Osceola County Historical Society Blog

Thomas C. Callahan

Posted by Anza Bast on Feb 15, 2017 9:30:00 AM

April 15, 1904 is shown as the birthdate of Thomas Carroll Callahan on his headstone.  He was the son of Mr. and Mrs. Frank Callahan and was born in McCormick, South Carolina.  Idella Thomas became his wife on June 24, 1930, in Hillsborough County, Florida.  The same year, he joined the First Baptist Church of Lakeland, Florida.  City directories and census records show the couple living in Lakeland, Polk County, Florida where T.C., as he came to be known, worked as a janitor, grocer, and yardman. Rev. T.C. Callahan #2.jpg

No record has been found of when he joined the ministry, but an obituary reports he served as pastor of Friendship Baptist Church, Davenport, Florida, Antioch Baptist Church of Beesville, Florida and prior to becoming pastor of St. Luke Missionary Baptist Church in Kissimmee on June 1, 1947, he served in Boca Grande, Florida.

He was described by friends and relatives as gentle and caring, always preaching sermons of “reaching out to lost souls”.  The church membership grew from one hundred twenty-five to four hundred fifty during his thirty eight years as pastor of St. Luke, a position he held until he died on May 31, 1985.  Rev. Callahan was survived by his second wife Candether, two sons and one daughter.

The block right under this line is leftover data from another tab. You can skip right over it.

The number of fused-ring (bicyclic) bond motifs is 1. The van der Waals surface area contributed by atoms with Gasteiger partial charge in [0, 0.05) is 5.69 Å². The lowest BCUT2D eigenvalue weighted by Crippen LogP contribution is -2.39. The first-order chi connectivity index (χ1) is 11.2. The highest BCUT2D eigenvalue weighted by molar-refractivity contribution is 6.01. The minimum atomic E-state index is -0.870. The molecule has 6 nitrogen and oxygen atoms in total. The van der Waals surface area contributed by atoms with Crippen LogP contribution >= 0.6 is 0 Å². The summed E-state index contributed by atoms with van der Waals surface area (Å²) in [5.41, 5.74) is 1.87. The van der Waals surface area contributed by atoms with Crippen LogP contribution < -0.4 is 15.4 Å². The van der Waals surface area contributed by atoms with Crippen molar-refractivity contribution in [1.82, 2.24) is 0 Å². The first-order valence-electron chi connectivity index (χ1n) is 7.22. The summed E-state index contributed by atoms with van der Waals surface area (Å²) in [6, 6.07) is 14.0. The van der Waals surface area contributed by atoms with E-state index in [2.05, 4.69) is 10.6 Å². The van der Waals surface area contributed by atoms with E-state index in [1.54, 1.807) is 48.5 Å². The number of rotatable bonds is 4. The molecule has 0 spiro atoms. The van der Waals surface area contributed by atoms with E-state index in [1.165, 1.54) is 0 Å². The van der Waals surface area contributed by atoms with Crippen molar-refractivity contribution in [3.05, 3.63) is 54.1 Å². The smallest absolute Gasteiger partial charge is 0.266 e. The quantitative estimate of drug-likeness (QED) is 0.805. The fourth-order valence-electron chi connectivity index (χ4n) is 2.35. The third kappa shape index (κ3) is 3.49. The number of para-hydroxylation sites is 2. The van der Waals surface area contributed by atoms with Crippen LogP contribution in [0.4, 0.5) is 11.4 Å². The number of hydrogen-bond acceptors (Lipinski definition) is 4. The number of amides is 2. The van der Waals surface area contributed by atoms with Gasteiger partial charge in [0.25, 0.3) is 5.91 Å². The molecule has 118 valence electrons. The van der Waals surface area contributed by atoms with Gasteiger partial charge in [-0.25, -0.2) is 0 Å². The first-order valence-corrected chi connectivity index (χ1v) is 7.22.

Following the death of Idella in 1978, Rev. Callahan married Candether Brewer Shaw on June 30, 1979.  Candether passed away in Hillsborough County on December 5, 1985, just a little over six months after her husband.

During the most turbulent time for Blacks in the early 1960s, Rev. Callahan was President of the Osceola Chapter of the NAACP.  He also served as President and Vice President of the White Kissimmee Ministerial Alliance, the only Black pastor; President of the Ministers Association and was a member of the First South Florida Association Pension Board.  Rev. Callahan pushed to have streets paved and improvements made in the Black neighborhoods.

His concern during those many years in Kissimmee was not only for his church, but the entire community.  It was also during his tenure at St. Luke that a major fundraising drive began for a new sanctuary.  Bake sales were held by the ladies of the church with the mainstay of the sales being Bertha Stallworth’s Sweet Potato Pie.

 

Sources:  “Osceola County Centennial Book”, 1987

                    Ancestry.com

                 “Osceola Sun”, July 13, 1977

                    St. Luke Missionary Baptist Church 

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Topics: Osceola County History, Thomas C. Callahan, Black History Month

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